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Politics

Obama Clarifies Terrorist Fight

WASHINGTON — Working to ease public jitters ahead of the holidays, President Barack Obama will use visits to the Pentagon and the National Counterterrorism Center this week to try to explain his strategy for stopping the Islamic State group abroad and its sympathizers at home.

Obama’s high-profile visits to agencies charged with keeping the U.S. safe follow an Oval Office address Dec. 6 that aimed to reassure the public but that critics said failed to do the job.

Obama is also hoping to draw a contrast with Donald Trump and his inflammatory remarks about Muslims, which Obama’s Administration has warned emboldens extremists looking to pull the U.S. into a war with Islam.

“Terrorists like ISIL are trying to divide us along lines of religion and background,” Obama said in his weekly address, using an acronym for the extremist group. “That’s how they stoke fear. That’s how they recruit.”

This week, he said, “we’ll move forward on all fronts.”

The public relations campaign, one week before Christmas, comes as the public is jittery about the specter of extremism after the mass shooting in San Bernardino, California this month and the Paris attacks a few weeks before.

Seven in 10 Americans rated the risk of an attack in the U.S. as at least somewhat high, according to an Associated Press-GfK poll. That was a sharp increase from the 5 in 10 who said that in January.

U.S. officials have insisted there are no specific, credible threats to the United States. But the apparent lack of warning before San Bernardino has raised concerns about whether the U.S. has a handle on potential attacks, especially during high-profile times such as the end-of-year holidays.

Obama, who leaves Dec. 18 for his annual vacation in Hawaii, had to interrupt that trip in 2009 when a would-be attacker tried to blow up a plane on Christmas Day.

Obama will open the weeklong drive on Dec. 14 by traveling to the Pentagon for a rare meeting outside the White House by his National Security Council, followed by a public update from the president about the fight against the Islamic State group. White House press secretary Josh Earnest said Obama did not intend to announce any major changes in approach.

“If there’s an opportunity for us to intensify efforts behind one aspect of our strategy, then that is something that he wants his team to be prepared to do,” Earnest said.

On Dec. 17, at the National Counterterrorism Center, which analyzes intelligence at its facility in suburban Virginia, Obama plans to address reporters after a briefing by intelligence and security agencies on threat assessments. Obama receives a similar briefing each year before the holidays.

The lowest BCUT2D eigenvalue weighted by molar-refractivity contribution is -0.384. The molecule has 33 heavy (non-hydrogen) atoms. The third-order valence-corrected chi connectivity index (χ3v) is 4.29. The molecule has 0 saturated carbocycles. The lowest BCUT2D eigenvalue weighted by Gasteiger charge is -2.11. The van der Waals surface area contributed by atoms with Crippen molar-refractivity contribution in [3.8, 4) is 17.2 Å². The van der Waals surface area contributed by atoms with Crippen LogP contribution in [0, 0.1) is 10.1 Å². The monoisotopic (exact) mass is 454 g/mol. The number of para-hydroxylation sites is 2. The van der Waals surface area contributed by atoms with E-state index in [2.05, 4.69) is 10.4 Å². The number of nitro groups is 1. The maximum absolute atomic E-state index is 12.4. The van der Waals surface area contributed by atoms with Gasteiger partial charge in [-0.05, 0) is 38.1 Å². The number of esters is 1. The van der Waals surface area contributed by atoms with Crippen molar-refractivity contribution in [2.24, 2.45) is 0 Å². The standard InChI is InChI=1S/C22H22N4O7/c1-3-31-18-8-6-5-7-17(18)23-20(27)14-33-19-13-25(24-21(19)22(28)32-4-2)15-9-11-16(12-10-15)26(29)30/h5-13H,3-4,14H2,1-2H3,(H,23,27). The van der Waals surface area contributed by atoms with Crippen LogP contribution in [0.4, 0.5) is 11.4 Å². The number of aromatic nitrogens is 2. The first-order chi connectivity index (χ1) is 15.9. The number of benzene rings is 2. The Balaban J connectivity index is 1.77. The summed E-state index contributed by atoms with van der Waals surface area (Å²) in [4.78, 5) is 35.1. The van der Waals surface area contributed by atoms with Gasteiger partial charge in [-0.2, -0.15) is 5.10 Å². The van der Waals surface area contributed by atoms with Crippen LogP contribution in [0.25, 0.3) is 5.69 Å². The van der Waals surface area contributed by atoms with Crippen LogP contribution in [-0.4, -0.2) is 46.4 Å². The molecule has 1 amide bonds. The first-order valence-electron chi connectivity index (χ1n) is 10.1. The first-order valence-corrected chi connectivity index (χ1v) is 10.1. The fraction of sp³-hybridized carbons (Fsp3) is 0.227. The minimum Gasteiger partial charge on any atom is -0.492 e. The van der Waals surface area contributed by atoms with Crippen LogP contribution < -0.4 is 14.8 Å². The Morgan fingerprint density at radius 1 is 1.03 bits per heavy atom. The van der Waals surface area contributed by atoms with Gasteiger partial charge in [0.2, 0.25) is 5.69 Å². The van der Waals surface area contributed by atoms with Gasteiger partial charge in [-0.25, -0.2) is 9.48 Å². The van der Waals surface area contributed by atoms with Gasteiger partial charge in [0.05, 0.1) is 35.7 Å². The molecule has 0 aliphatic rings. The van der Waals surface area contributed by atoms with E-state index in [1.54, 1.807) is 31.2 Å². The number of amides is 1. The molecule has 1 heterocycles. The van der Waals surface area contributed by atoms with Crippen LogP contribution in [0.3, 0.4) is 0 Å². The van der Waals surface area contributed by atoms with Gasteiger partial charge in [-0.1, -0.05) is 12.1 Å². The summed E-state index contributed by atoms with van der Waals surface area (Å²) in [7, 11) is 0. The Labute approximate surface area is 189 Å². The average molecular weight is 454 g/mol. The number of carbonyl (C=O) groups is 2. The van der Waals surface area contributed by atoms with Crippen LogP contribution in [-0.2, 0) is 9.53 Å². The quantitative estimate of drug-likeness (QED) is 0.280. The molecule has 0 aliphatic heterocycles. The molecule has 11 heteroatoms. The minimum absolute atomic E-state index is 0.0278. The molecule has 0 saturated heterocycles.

Concerns about extremism emanating from the Middle East have taken center stage in the presidential race. Hillary Clinton, the leading Democratic candidate, planned a speech in Minnesota on Dec. 15 to present a plan for protecting the U.S. homeland from homegrown violence and other threats.

Obama has tried to use his bully pulpit as a counterpoint to GOP front-runner Trump and his widely condemned proposal to bar Muslims from entering the U.S. The White House scheduled a conference call Dec. 14 with religious leaders about ways to fight discrimination and promote religious tolerance.

Aiming to put a human face on the Syrian refugee issue, Obama is to speak Dec. 15 at the National Archives Museum, where 31 immigrants from Iraq, Ethiopia, Uganda and 23 other nations will be sworn in as U.S. citizens. Obama planned to use that occasion to reframe the national conversation about immigrants around the country’s founding values of tolerance and freedom.

Despite Obama’s reassurances, Republicans say the president has failed to grasp the severity of the risk.

Rep. Will Hurd, R-Texas, said the threat from IS and other extremist groups presents “a clear and present danger to the United States.”

“We can’t contain this threat. We have to defeat it,” Hurd said in the weekly GOP address to the nation. “To defeat ISIS, we have to be in this for the long haul.”

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By Josh Lederman. AP News Survey Specialist Emily Swanson contributed 

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